QB vs RB Stats

In another thread that was getting off topic, we were debating MOP stats.

What would be the comparables in stats between the 2 positions?

I’d say that a 100 yard game is the standard milestone for a RB, and I’d say the comparable for a QB would be 350 yards passing.

Very rarely does a back get 150 yards, this would be equal to 525 yards passing.

So for every 50 yards a back gets = 175 yards for a QB

But this would mean a RB season of 1500 yards rushing would equal 5250 yards passing. The RB total we don’t really see anymore (rarely does a back go over 1200 yards anymore), where QB’s routinely throw for 5K.

Maybe 50 yards rushing = 200 yards passing?

-Passer efficiency
-Game winning drives
-Yards combined (for example a guy like Trevor Harris throws for alot of yards but isn’t a rushing QB like some of the others
-Most importantly wins.

For a RB

-Total yards
-Rushing TDs

Interesting topic.

I think in many ways this is the year of the RB.

Undervalued recently I think the position has come back both statistically and in importance.

4 guys at over 1000-.
another at 960 with a game to go.

and 2 QBs in top 7.

Why didn’t you just write Fajardo.

G&W: I’m not asking what stats are important for their position, but how do they compare vs each other.

In other words, showing that 1500 yards by a back is more impressive than 5K by a QB.

I would call CF’s rushing totals a wash with AH’s recieving totals. Both have been their teams MOP this season, but if not for the suspension it wouldn’t be close in the West.

You’d expect a RB to have a few hundred yards receiving. You wouldn’t necessarily expect a QB to rush for 600 yards and 10 touchdowns while throwing for 4500 yards.

Not really something you could whip out at the water cooler, but I have an idea

This is about to get really nerdy, but I would go based on standard deviations of the top 10 players. from the average of the 4th to 8th ranked players (chosen because I don’t want one or two outliers messing up the calculation in a given season, and way more runningbacks get touches). Yes, you would need a calculator, but this would also control for trends, so if a bunch of teams decide to get 5 yards and a cloud of dust every play al the time, 1500 yards wouldn’t be that impressive. The 4th through 8th ranked players would be very good, and to me the MOP is based on how “outstanding” a player is from the pack of really good players the CFL churns out.

For QBs the stats I would use are passer rating, raw passing yards, rushing YPA (incorporating half of the sacks and sack yards lost)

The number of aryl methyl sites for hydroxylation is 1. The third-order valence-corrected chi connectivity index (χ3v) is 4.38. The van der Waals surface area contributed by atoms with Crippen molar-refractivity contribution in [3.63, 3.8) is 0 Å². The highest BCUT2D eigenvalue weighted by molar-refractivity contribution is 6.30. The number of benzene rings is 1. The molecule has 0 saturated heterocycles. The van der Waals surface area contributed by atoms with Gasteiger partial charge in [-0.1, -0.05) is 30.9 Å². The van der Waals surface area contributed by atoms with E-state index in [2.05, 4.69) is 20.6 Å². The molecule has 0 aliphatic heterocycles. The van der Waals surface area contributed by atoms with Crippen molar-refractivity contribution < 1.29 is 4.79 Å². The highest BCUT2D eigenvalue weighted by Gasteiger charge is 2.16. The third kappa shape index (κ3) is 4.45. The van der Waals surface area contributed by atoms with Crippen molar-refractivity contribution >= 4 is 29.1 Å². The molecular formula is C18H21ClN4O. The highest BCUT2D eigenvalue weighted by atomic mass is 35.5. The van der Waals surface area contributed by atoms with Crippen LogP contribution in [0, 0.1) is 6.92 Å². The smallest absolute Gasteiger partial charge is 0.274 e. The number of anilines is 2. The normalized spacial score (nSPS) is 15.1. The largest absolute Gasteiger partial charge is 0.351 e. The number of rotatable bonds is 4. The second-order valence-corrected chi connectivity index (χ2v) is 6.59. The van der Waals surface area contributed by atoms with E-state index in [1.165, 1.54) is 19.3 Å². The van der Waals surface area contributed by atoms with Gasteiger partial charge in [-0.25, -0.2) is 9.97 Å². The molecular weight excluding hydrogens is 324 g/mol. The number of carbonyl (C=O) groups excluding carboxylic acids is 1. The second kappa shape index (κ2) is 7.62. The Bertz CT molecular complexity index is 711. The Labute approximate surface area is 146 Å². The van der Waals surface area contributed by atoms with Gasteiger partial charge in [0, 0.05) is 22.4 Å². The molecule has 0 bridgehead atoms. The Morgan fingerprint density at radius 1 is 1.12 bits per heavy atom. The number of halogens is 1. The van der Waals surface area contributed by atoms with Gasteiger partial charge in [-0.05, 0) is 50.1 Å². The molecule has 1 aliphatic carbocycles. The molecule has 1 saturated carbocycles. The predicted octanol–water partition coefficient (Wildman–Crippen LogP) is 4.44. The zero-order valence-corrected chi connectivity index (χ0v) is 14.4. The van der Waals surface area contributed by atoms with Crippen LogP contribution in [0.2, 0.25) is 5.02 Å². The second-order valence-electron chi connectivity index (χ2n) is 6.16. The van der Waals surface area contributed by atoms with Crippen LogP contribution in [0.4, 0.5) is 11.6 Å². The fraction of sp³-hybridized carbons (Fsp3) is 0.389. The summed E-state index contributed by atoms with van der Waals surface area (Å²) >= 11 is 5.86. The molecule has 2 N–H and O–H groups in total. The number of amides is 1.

For RBs it’s YPA, raw rushing yards, TD/ATT, YPC+(YAC/REC)
For SB/WR: YPC, raw receiving yards, TD/REC

Once I actually finish the calculations, I can say who my pick for MOP is based on the data… Until then, I’ll guess that it’s Andrew Harris (assuming an offensive player wins)

It cannot be solely based on statistics. Case and point, last season Reilly threw for more yards, rushed for more yards, and more combined TDs than Bo Levi yet Bo still won MOP.

What, besides stats would you base it on?

As someone else pointed out, rarely does a last place team put forth a league MVP.
So playing for a playoff team is helpful…
Obviously being one of, if not THE leader on the team.
Another would be marketability I’d presume.

QBs, rightly or wrongly, are judged on wins and losses.

It really is usually a popularity contest. RBs used to be a one man gang but that has changed.
QBs are most popular obviously as football is a passing game. Hense QBs get MOP /MVP. Alot.
Defensive guys almost impossible.

Wat are the the thoughts on how to compare WR. With RBs & QBs.

I would think WR totals would be pretty similar to RB totals, but with a slight edge to the WR as they almost always have higher totals.

A big game for a RB = 100 yards, comparable for WR=125 yards, QB =500 yards

Season milestones then would be 1200/1500/6000.

So Harris’s totals are outstanding, so are BB’s as they would lead almost any year.
But it is a rare year that the CFL doesn’t see a 5K passer (obviously due to injuries this year).

I personally would go with wrongly but I suspect I’m in the minority (certainly Suitor wouldn’t agree with me the way he raves about BLM’s win loss record). A great team certainly needs a good quarterback to win but a great quarterback can have a lot of losses if he’s playing on a poor team.

1200 yards for a running back isn’t really a great season anymore.

X 2

I tried to run the calculations, but it is vastly overvaluing runningbacks, because there were really only 5 good runningbacks on the season. I’ll try rerunning it using the 2nd through 5th average for both QBs and RBs

Something to note: It said the best RB in the CFL was Powell this year, because his TD% of 5.91% destroyed Harris’ 1.78%. Harris and Stanback were very close for second, but Harris salvaged silver among runningbacks

Rerunning the RB calculations moved Stanback ahead of Harris due to his better receiving totals (per catch)

There was an error in the way I entered the data for the runningbacks… Now it’s giving me something resembling expected results (eg there are only 2 runningbacks above “standard 3rd place” in the CFL)

MOP scores
Stanback 1.98
Harris 1.72
Fajardo 1.58
Banks 0.64
Evans 0.10

Nobody else is close among QB/RB players

T. Harris -.48

What is your standard deviation

Another approach would be to look at how players are treated in fantasy football. I’ll use the NFL example:

25 yds passing - 1 pt
Passing TD - 4 pt
INT - (2)
Lost fumble (2)

Rec 1 or .5 pts
10 yds - 1pt
TD - 6pts
Lost fumble (2)

Rec. 1 or .5 pts
10 yds - 1pt
TD - 6 pt

Adding in a stat for QB wins or bonus points for 100/300 yd games would add to the total.

Id be interested to see how this would model out.

It’s of the top 12 Qbs (eg all that got significant time), or of the top 10 RBs by yards , or the top 15 RECs by yards.